Watch out for Split intent SERPs. Sometimes you might Google a keyword and the top result is a landing page, but all of the others are “best tools” articles. What should you do? This is where you need to really think through other factors contributing to their ranking. A landing page ranking for a “best” keyword might be getting lucky, it might be from a serious high domain authority site, or may have built 100s of quality backlinks to it. Focus instead on search intent, what would best help the user? But beware, you may need to build extra links to beat your competitors.
Top tip: In my guide to Tomb Raiding, we recommend focusing on copying the structure and elements of the weakest ranking result. If all the results are from sites with high domain authority, but #3 is a low authority site, why? What are they doing differently? It’s could be considered outstanding by Google.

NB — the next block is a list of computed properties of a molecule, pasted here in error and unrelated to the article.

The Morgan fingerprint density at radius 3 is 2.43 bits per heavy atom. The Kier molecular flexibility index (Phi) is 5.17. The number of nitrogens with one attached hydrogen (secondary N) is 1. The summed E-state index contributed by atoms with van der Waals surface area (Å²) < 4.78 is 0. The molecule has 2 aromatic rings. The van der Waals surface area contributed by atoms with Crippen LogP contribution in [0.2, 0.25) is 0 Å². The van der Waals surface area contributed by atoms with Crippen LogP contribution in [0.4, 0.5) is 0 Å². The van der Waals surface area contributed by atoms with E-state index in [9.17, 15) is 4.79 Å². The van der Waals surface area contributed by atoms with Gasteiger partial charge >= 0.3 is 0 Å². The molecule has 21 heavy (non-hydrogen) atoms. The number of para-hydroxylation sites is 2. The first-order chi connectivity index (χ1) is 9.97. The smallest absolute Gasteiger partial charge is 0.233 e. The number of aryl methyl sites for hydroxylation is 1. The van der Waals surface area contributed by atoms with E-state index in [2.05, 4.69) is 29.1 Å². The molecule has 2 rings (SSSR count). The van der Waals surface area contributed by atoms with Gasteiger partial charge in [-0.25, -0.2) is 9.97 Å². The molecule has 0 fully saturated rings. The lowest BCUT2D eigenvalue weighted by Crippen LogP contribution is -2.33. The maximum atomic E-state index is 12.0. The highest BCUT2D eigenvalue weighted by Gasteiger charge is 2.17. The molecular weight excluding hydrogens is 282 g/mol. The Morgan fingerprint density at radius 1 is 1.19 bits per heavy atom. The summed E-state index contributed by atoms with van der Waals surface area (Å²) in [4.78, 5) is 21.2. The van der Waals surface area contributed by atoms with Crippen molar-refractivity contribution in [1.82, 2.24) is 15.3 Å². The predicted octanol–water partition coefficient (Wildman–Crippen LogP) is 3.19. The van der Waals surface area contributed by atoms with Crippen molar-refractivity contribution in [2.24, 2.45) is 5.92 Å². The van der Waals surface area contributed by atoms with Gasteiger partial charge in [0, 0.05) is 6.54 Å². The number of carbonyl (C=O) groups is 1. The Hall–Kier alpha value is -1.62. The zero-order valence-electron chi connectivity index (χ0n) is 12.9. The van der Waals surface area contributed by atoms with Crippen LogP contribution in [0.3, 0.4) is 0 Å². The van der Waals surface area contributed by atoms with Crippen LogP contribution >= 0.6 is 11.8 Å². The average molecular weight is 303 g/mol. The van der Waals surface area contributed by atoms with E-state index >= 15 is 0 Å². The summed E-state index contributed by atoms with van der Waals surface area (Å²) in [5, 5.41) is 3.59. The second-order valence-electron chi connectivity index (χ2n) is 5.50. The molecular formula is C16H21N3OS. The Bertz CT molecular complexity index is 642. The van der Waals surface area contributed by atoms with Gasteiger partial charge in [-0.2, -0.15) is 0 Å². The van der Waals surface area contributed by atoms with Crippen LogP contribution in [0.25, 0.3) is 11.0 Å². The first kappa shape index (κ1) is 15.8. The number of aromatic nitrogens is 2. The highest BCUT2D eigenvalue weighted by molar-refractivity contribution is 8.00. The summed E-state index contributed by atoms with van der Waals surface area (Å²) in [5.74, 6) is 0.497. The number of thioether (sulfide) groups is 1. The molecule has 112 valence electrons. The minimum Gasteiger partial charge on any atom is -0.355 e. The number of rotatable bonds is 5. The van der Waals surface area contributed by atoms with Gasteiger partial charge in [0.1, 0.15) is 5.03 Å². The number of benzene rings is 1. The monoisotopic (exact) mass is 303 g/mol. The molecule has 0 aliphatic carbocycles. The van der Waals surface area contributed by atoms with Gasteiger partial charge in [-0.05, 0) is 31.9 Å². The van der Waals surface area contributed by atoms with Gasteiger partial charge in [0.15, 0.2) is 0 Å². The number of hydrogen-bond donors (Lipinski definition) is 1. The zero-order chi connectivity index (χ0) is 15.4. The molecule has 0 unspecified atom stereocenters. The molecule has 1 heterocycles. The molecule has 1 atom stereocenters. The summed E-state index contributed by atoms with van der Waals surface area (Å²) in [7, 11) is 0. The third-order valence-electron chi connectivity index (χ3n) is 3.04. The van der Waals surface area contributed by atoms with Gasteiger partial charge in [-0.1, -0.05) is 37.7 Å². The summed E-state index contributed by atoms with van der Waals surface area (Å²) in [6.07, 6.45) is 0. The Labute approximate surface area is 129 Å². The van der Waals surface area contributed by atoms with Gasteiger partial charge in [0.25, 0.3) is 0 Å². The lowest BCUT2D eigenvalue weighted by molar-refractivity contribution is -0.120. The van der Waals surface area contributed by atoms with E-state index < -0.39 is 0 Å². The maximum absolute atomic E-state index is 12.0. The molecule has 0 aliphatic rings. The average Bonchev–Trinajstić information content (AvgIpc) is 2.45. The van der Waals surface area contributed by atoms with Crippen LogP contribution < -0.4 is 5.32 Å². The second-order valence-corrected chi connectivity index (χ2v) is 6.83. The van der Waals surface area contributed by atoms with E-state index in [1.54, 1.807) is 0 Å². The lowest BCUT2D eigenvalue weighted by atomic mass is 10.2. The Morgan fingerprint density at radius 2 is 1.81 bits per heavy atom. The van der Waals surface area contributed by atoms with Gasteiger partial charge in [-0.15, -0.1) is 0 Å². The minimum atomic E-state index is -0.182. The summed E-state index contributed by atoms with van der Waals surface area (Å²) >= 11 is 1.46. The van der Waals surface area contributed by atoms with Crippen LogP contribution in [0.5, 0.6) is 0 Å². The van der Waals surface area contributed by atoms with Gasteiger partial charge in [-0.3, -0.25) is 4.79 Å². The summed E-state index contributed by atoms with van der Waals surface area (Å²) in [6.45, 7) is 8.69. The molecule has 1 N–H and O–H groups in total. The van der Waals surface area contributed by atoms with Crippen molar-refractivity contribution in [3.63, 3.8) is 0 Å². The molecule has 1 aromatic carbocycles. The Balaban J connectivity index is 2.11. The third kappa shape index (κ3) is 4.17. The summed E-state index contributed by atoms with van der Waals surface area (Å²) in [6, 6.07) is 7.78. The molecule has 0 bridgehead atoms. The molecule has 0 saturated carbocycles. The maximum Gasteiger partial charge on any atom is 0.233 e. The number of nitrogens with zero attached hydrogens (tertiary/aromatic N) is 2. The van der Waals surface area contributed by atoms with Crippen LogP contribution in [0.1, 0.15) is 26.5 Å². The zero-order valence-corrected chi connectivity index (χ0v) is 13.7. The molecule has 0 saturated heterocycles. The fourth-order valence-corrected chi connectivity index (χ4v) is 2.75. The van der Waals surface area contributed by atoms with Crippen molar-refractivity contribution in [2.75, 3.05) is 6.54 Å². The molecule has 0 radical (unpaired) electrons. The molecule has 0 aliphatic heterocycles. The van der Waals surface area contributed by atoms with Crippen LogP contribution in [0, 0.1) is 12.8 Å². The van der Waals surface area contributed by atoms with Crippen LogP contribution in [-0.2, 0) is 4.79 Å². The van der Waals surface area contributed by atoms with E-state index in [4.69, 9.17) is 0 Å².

Our next topic of conversation was featured snippets and how to win them. Let's start from the top:

They’re what we call “rank zero”. They take up the most space and look more desirable to click.

They tend to appear for top-of-funnel content, not really “ready to convert” searches. But that means they’re really good for traffic campaigns, and suit a wider strategy that includes retargeting and capturing emails.

They're SO powerful if you win them.

Low authority sites can jump from page 2 to top of page 1 by targeting a featured snippet. And the conversion rate is significantly higher than other results.

Types of featured snippets include elements like lists, tables, images, videos, tables. I’ll explain how to find them a little later.